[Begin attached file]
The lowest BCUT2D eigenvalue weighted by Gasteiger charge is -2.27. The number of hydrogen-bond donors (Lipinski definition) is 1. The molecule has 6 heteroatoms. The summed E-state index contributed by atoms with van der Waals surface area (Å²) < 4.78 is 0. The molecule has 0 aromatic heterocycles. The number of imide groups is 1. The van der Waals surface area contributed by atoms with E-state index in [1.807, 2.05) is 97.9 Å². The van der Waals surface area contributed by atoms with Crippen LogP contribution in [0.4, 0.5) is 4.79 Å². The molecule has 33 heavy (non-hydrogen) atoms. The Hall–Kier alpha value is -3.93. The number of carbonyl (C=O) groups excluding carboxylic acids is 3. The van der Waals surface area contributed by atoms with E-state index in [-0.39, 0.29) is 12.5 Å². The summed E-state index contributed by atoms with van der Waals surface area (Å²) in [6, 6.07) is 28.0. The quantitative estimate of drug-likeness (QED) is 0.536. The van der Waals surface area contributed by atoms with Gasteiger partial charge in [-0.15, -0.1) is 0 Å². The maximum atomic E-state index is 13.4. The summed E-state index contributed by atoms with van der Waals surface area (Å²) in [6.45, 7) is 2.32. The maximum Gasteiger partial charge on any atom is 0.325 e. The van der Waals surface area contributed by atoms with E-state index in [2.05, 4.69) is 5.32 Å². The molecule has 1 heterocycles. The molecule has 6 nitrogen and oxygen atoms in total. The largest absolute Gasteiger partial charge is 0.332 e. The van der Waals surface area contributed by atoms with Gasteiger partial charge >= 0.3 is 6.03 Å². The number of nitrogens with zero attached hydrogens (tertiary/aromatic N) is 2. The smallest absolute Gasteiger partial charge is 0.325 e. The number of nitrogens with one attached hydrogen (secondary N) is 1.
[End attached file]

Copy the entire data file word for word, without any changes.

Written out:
The lowest BCUT2D eigenvalue weighted by Gasteiger charge is -2.27. The number of hydrogen-bond donors (Lipinski definition) is 1. The molecule has 6 heteroatoms. The summed E-state index contributed by atoms with van der Waals surface area (Å²) < 4.78 is 0. The molecule has 0 aromatic heterocycles. The number of imide groups is 1. The van der Waals surface area contributed by atoms with E-state index in [1.807, 2.05) is 97.9 Å². The van der Waals surface area contributed by atoms with Crippen LogP contribution in [0.4, 0.5) is 4.79 Å². The molecule has 33 heavy (non-hydrogen) atoms. The Hall–Kier alpha value is -3.93. The number of carbonyl (C=O) groups excluding carboxylic acids is 3. The van der Waals surface area contributed by atoms with E-state index in [-0.39, 0.29) is 12.5 Å². The summed E-state index contributed by atoms with van der Waals surface area (Å²) in [6, 6.07) is 28.0. The quantitative estimate of drug-likeness (QED) is 0.536. The van der Waals surface area contributed by atoms with Gasteiger partial charge in [-0.15, -0.1) is 0 Å². The maximum atomic E-state index is 13.4. The summed E-state index contributed by atoms with van der Waals surface area (Å²) in [6.45, 7) is 2.32. The maximum Gasteiger partial charge on any atom is 0.325 e. The van der Waals surface area contributed by atoms with E-state index in [2.05, 4.69) is 5.32 Å². The molecule has 1 heterocycles. The molecule has 6 nitrogen and oxygen atoms in total. The largest absolute Gasteiger partial charge is 0.332 e. The van der Waals surface area contributed by atoms with Gasteiger partial charge >= 0.3 is 6.03 Å². The number of nitrogens with zero attached hydrogens (tertiary/aromatic N) is 2. The smallest absolute Gasteiger partial charge is 0.325 e. The number of nitrogens with one attached hydrogen (secondary N) is 1.